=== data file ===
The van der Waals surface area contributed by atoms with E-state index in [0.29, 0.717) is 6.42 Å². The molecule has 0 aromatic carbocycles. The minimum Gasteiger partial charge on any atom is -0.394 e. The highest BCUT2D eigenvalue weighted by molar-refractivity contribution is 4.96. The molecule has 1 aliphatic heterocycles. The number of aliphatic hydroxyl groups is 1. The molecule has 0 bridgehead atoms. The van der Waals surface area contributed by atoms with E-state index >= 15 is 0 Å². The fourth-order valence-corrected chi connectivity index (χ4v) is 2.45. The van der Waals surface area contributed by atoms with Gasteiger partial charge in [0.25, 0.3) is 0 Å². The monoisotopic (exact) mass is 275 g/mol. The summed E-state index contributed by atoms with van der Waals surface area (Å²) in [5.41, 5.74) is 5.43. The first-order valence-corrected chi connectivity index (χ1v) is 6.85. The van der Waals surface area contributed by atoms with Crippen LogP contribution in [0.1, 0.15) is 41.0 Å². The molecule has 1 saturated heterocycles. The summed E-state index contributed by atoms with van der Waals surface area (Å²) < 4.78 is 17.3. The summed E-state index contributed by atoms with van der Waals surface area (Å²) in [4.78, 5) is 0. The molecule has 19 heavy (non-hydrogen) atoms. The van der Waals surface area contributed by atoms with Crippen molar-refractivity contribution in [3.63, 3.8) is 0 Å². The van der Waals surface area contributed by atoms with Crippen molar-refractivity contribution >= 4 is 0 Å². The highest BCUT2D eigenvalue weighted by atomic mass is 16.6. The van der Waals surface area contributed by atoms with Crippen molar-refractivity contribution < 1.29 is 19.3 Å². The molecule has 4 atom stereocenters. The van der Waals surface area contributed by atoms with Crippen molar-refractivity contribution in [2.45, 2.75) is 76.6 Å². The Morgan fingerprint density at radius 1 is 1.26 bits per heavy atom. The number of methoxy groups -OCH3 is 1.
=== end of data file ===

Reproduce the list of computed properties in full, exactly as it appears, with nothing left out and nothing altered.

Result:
The van der Waals surface area contributed by atoms with E-state index in [0.29, 0.717) is 6.42 Å². The molecule has 0 aromatic carbocycles. The minimum Gasteiger partial charge on any atom is -0.394 e. The highest BCUT2D eigenvalue weighted by molar-refractivity contribution is 4.96. The molecule has 1 aliphatic heterocycles. The number of aliphatic hydroxyl groups is 1. The molecule has 0 bridgehead atoms. The van der Waals surface area contributed by atoms with E-state index >= 15 is 0 Å². The fourth-order valence-corrected chi connectivity index (χ4v) is 2.45. The van der Waals surface area contributed by atoms with Gasteiger partial charge in [0.25, 0.3) is 0 Å². The monoisotopic (exact) mass is 275 g/mol. The summed E-state index contributed by atoms with van der Waals surface area (Å²) in [5.41, 5.74) is 5.43. The first-order valence-corrected chi connectivity index (χ1v) is 6.85. The van der Waals surface area contributed by atoms with Crippen LogP contribution in [0.1, 0.15) is 41.0 Å². The molecule has 1 saturated heterocycles. The summed E-state index contributed by atoms with van der Waals surface area (Å²) < 4.78 is 17.3. The summed E-state index contributed by atoms with van der Waals surface area (Å²) in [4.78, 5) is 0. The molecule has 19 heavy (non-hydrogen) atoms. The van der Waals surface area contributed by atoms with Crippen molar-refractivity contribution in [3.63, 3.8) is 0 Å². The van der Waals surface area contributed by atoms with Crippen molar-refractivity contribution >= 4 is 0 Å². The highest BCUT2D eigenvalue weighted by atomic mass is 16.6. The van der Waals surface area contributed by atoms with Crippen molar-refractivity contribution < 1.29 is 19.3 Å². The molecule has 4 atom stereocenters. The van der Waals surface area contributed by atoms with Crippen molar-refractivity contribution in [2.45, 2.75) is 76.6 Å². The Morgan fingerprint density at radius 1 is 1.26 bits per heavy atom. The number of methoxy groups -OCH3 is 1.